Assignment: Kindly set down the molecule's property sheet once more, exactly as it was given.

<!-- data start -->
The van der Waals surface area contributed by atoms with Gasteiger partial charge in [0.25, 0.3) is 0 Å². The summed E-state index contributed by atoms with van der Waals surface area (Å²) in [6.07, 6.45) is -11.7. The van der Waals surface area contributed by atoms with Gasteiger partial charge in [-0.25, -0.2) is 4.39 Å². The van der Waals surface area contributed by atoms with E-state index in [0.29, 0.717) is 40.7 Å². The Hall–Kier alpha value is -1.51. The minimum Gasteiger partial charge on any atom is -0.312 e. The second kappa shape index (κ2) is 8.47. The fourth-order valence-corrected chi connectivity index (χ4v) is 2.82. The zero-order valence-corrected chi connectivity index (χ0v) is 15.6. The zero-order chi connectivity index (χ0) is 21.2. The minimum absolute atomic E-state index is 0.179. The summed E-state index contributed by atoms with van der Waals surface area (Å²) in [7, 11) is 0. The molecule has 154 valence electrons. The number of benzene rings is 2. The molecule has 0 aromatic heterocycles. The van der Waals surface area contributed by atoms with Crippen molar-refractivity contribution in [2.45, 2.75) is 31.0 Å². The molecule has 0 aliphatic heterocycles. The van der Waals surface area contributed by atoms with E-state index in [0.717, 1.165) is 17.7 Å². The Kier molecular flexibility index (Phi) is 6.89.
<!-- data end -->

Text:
The van der Waals surface area contributed by atoms with Gasteiger partial charge in [0.25, 0.3) is 0 Å². The summed E-state index contributed by atoms with van der Waals surface area (Å²) in [6.07, 6.45) is -11.7. The van der Waals surface area contributed by atoms with Gasteiger partial charge in [-0.25, -0.2) is 4.39 Å². The van der Waals surface area contributed by atoms with E-state index in [0.29, 0.717) is 40.7 Å². The Hall–Kier alpha value is -1.51. The minimum Gasteiger partial charge on any atom is -0.312 e. The second kappa shape index (κ2) is 8.47. The fourth-order valence-corrected chi connectivity index (χ4v) is 2.82. The zero-order valence-corrected chi connectivity index (χ0v) is 15.6. The zero-order chi connectivity index (χ0) is 21.2. The minimum absolute atomic E-state index is 0.179. The summed E-state index contributed by atoms with van der Waals surface area (Å²) in [7, 11) is 0. The molecule has 154 valence electrons. The number of benzene rings is 2. The molecule has 0 aromatic heterocycles. The van der Waals surface area contributed by atoms with Crippen molar-refractivity contribution in [2.45, 2.75) is 31.0 Å². The molecule has 0 aliphatic heterocycles. The van der Waals surface area contributed by atoms with E-state index in [0.717, 1.165) is 17.7 Å². The Kier molecular flexibility index (Phi) is 6.89.